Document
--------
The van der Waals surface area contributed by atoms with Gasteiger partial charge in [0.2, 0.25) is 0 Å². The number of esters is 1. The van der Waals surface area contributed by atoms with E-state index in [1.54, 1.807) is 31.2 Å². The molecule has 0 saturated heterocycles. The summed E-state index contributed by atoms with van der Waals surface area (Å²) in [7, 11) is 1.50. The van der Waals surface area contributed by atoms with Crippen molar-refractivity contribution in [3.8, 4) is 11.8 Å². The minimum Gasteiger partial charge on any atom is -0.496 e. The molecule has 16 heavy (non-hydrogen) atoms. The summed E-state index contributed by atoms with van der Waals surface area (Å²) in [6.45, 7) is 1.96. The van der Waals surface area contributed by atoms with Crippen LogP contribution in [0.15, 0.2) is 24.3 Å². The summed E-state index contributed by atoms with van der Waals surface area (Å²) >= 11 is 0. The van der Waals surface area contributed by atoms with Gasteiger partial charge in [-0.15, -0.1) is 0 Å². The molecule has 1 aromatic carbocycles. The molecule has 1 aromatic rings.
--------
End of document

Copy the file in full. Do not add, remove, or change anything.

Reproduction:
The van der Waals surface area contributed by atoms with Gasteiger partial charge in [0.2, 0.25) is 0 Å². The number of esters is 1. The van der Waals surface area contributed by atoms with E-state index in [1.54, 1.807) is 31.2 Å². The molecule has 0 saturated heterocycles. The summed E-state index contributed by atoms with van der Waals surface area (Å²) in [7, 11) is 1.50. The van der Waals surface area contributed by atoms with Crippen molar-refractivity contribution in [3.8, 4) is 11.8 Å². The minimum Gasteiger partial charge on any atom is -0.496 e. The molecule has 16 heavy (non-hydrogen) atoms. The summed E-state index contributed by atoms with van der Waals surface area (Å²) in [6.45, 7) is 1.96. The van der Waals surface area contributed by atoms with Crippen LogP contribution in [0.15, 0.2) is 24.3 Å². The summed E-state index contributed by atoms with van der Waals surface area (Å²) >= 11 is 0. The van der Waals surface area contributed by atoms with Gasteiger partial charge in [-0.15, -0.1) is 0 Å². The molecule has 1 aromatic carbocycles. The molecule has 1 aromatic rings.